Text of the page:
California Blood Alcohol Content(BAC) Bill Stuck in Legislative Committee

California DUI CapitalLegislation aimed at strengthening California DUI laws has become mired in parliamentary procedure. The measure called for allowing a field officer to compel a driver to submit to a blood alcohol content(BAC) test in situations where a traffic accident resulted in a fatality.

Senate Bill 176 had bi-partisan support, being authored by Senator Jeff Denham (R-Merced) and co-authored by Senator Tom Torlakson (D-Antioch) and Assemblyman Dave Jones (D-Sacramento). The drunk driving legislation had been approved twice in both Senate and Assembly policy committees and it was unanimously approved in not one but two full Senate votes.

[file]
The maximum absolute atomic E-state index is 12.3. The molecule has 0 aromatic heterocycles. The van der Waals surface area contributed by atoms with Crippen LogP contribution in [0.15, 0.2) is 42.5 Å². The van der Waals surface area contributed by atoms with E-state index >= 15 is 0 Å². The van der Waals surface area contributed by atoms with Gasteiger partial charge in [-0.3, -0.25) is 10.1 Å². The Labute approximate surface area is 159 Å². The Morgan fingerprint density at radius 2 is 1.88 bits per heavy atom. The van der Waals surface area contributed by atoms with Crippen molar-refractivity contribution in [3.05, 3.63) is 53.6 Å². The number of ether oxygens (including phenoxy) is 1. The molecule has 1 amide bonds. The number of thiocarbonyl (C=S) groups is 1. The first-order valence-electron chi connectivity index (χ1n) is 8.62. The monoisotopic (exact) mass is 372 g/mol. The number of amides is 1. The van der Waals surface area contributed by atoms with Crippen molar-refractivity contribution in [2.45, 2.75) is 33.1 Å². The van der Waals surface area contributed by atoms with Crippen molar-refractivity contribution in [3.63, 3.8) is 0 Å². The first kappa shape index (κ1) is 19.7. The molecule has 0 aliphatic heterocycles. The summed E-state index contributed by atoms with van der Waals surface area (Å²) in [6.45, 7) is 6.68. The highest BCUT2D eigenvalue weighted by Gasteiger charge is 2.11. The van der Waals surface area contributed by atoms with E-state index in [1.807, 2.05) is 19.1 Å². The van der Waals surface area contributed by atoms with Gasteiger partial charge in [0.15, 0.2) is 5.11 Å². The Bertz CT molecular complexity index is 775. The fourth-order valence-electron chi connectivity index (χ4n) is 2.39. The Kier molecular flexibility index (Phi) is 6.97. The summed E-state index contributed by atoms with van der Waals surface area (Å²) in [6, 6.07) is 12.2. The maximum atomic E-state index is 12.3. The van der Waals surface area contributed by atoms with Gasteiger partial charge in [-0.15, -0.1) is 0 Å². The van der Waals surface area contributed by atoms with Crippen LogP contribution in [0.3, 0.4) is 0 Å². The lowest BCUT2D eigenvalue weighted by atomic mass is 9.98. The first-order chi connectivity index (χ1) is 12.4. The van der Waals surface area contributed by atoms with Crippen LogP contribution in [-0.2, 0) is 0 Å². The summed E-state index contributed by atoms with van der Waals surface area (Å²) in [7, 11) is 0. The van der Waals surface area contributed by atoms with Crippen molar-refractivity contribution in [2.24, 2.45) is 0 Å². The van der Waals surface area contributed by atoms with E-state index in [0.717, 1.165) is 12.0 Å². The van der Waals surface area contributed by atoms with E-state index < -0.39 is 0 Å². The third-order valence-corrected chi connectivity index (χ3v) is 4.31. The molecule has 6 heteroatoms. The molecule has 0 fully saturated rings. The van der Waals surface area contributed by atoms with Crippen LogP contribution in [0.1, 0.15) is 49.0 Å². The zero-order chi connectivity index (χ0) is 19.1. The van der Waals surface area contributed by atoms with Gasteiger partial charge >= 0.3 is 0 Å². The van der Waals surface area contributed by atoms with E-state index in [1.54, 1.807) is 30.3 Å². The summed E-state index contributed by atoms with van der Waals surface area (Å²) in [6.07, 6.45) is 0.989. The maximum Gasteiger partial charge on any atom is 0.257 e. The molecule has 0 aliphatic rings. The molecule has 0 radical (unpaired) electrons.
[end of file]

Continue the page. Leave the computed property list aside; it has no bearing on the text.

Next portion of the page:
Members of the Assembly Appropriations Committee, however, rejected a call last week to submit the bill to a vote by the entire Assembly. Instead the measure was placed on the ‘Suspense File’ where it may die procedurally without requiring a vote. Senator Denham cited the influence of the ACLU and trial lawyer lobbies.

The "bill would have helped determine whether someone was driving under the influence(DIU) when a fatality occurred and would have allowed for proper punishment of more drunk drivers," Denham said.

The Assembly Appropriations Committee has demonstrated a reluctance to enact past tough drunk driving laws, such as permanent revocation of a driver’s license after three DUI arrests.

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